December 16, 2003 | WebMemo on Iraq
The capture of Iraqi dictator Saddam Hussein is a breakthrough that will:
Saddam's capture already has produced leads that have triggered more arrests and the further unraveling of his network of supporters. Hopefully, the capture of Saddam will also yield intelligence on the location and movement of Saddam's financial assets.
Significantly, Saddam was captured with only two associates and without communications gear that would have allowed him to communicate with the remnants of his regime. This indicates that he probably was not playing an important operational role in the resistance, but rather was more of a symbolic figurehead.
But Saddam was found with $750,000 in crisp American one hundred dollar bills, which hints at a major source of his power: the billions of dollars of assets that he stole from the Iraqi people. Some of this loot now reportedly is used to pay Iraqi mercenaries for attacks on coalition forces and the anti-Saddam Iraqis who are cooperating with the occupation authorities.
Shortly before the war started, Saddam's son Qusay raided the Iraqi national treasury and hauled away up to 900 million American dollars and about $100 million of Euros in three trailer trucks. This nest egg undoubtedly helped Saddam hide for more than eight months and probably was an important source of financial support for the resistance.
Seizing or freezing such assets would go a long way to undermining the active resistance of the remnants of Saddam's Baathist party, which has long profited in the loot that Saddam extracted from Iraq.
Saddam is best understood not as a national leader (he really did not care about the welfare of most Iraqis) but as the leader of a gang that held Iraq hostage. His regime was dominated by the "Tikriti mafia"-- loyalists who came from his hometown of Tikrit, near where he was ultimately captured. Now that Saddam has been apprehended, the glue that holds many members of this mafia together is the money looted from the Iraqi people. If these assets can be recovered, many Saddam supporters are likely to eventually abandon armed resistance and seek a safer means of making a livelihood.
This does not mean that the resistance will collapse. Islamic radicals, including several hundred foreign militants, will continue their attacks on the coalition and Iraqis cooperating with it. But following the money to eliminate an important source of support for Saddam's followers ultimately would help reduce the intensity and frequency of anti-coalition attacks.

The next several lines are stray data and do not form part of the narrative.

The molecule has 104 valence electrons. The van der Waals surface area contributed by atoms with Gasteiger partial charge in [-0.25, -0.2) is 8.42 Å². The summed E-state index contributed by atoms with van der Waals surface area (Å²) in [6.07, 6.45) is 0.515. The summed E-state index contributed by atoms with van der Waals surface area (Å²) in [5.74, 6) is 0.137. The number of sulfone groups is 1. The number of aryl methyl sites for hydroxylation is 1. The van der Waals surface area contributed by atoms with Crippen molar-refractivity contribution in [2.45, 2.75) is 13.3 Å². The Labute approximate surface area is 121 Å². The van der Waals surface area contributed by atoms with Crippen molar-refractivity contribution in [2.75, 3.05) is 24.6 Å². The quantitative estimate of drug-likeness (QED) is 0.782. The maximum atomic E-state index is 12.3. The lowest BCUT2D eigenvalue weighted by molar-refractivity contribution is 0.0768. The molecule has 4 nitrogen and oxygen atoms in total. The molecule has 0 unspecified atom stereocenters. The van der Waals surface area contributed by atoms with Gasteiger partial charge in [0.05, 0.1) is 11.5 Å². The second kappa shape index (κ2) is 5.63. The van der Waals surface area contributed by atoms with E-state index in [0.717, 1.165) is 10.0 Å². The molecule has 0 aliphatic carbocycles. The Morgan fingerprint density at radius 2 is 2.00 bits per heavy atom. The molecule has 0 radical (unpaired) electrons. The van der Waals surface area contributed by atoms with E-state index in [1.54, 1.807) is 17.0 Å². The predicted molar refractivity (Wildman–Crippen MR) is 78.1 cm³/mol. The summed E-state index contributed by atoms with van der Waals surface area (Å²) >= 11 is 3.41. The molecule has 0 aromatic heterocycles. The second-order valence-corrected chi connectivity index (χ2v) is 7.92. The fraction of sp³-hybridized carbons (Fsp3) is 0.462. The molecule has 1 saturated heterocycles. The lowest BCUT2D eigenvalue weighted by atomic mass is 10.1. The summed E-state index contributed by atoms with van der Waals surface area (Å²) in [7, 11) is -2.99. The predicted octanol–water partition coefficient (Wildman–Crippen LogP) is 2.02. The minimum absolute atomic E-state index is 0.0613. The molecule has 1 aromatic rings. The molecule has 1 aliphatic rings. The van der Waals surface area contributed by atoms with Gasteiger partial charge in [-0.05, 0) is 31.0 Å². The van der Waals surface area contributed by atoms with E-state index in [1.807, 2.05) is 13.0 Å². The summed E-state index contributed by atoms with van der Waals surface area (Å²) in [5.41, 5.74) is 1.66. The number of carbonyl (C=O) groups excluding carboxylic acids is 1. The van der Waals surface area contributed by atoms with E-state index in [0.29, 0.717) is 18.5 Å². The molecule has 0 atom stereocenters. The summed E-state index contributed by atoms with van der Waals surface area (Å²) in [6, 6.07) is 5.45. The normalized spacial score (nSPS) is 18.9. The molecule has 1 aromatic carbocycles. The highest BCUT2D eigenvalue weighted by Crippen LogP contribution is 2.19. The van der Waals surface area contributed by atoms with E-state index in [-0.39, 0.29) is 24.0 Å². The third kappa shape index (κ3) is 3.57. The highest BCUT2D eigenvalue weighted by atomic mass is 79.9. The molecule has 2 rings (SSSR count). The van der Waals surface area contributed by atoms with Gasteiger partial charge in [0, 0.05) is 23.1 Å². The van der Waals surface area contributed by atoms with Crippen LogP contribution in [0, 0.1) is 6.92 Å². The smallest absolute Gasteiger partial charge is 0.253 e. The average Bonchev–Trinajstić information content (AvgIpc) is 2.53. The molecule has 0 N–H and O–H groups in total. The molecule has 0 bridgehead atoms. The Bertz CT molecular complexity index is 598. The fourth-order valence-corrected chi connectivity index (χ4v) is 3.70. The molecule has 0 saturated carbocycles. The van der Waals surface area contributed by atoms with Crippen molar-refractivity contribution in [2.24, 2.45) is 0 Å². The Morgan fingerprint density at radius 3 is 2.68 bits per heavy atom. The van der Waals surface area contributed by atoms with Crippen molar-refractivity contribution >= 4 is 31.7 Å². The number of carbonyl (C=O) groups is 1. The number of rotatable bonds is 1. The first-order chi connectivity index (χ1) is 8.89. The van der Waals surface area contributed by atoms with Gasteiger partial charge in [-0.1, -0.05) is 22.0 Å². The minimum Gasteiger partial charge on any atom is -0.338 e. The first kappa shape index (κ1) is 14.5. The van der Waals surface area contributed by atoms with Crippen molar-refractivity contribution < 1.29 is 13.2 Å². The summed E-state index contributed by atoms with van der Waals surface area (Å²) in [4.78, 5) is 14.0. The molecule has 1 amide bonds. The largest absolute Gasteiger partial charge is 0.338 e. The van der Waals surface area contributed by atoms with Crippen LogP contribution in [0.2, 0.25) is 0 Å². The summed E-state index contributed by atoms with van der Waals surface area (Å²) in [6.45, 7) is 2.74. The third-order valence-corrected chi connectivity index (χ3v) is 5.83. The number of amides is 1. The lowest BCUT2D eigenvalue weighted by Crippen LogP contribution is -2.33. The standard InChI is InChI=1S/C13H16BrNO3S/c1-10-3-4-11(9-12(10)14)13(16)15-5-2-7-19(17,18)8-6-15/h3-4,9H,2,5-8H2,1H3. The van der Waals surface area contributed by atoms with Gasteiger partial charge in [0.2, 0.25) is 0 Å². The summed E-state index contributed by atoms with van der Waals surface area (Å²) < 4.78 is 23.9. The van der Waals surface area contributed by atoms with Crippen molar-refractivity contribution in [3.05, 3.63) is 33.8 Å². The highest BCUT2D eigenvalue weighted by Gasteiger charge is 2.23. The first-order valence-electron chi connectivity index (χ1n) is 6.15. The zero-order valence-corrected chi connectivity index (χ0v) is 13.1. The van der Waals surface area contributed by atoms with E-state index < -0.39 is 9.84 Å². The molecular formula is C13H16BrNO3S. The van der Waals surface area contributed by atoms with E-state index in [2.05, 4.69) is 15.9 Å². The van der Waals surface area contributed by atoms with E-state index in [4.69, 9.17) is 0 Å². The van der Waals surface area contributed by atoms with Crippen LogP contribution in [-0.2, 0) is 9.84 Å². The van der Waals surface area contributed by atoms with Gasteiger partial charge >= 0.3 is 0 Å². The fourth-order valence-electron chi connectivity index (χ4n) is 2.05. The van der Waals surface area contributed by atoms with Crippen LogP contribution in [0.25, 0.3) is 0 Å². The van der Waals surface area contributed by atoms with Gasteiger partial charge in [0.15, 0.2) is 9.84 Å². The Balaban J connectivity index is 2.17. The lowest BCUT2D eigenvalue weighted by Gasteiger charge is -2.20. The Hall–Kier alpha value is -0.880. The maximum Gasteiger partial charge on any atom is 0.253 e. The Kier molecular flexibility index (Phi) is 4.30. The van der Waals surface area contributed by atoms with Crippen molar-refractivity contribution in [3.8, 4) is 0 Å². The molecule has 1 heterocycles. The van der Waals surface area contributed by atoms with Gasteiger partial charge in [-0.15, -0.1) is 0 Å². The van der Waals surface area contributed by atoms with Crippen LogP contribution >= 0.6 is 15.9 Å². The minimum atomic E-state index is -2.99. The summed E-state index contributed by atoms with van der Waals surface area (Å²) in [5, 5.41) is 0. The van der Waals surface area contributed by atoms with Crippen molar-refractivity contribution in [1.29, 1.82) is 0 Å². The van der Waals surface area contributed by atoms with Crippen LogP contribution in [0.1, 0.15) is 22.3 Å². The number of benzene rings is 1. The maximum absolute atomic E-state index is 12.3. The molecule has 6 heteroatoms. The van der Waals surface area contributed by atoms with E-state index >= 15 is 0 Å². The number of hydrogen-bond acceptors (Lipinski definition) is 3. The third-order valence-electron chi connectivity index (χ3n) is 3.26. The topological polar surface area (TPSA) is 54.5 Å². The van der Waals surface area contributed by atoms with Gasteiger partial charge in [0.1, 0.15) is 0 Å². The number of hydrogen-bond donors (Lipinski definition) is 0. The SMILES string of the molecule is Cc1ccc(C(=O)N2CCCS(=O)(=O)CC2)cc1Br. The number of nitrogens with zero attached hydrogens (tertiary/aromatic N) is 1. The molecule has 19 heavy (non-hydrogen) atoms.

One important branch of the money trail leads to Syria. Iraq's western neighbor, which is ruled by the world's only remaining Baathist dictatorship, is believed to be harboring up to three billion dollars in Syrian bank accounts controlled by Iraqi Baathists. But the Syrians are dragging their feet on cooperating with the United States and the provisional Iraqi government in recovering these funds. The Bush Administration should ratchet up pressure on Syria to cooperate by threatening economic sanctions if it fails to do so.
In addition to pressing for greater cooperation in recovering Saddam's looted billions, Washington also should seek greater international support for reducing the huge debt that Saddam saddled on the Iraqi people. Saddam's regime ran up more than $125 billion in foreign debt. Iraq's annual debt service, estimated to cost up to $8 billion per year, will become a major obstacle to reviving Iraq's limping economy. James Wolfensohn, the President of the World Bank, has stated that at least two-thirds of Iraq's debt needs to be written off to enable Iraq's reconstruction efforts to succeed.
James Baker, the Bush Administration's newly-appointed "diplomatic point man" for resolving Iraqi debt issues, should press Iraq's creditors to forgive or reschedule much of Iraq's debt. (See also: Forgive the Iraqi Debt by Dr. Nile Gardiner, and Marc Miles, Ph.D.)
Although the United States generously plans to spend more than 18.6 billion to revive the Iraqi economy in the next year, many of Iraq's creditors, including France and Russia, not only have spurned Iraqi requests for economic aid, but continue to insist on full repayment of Saddam's odious debt. Such demands unfairly penalize the Iraqi people and make it much harder to build a stable post-Saddam government.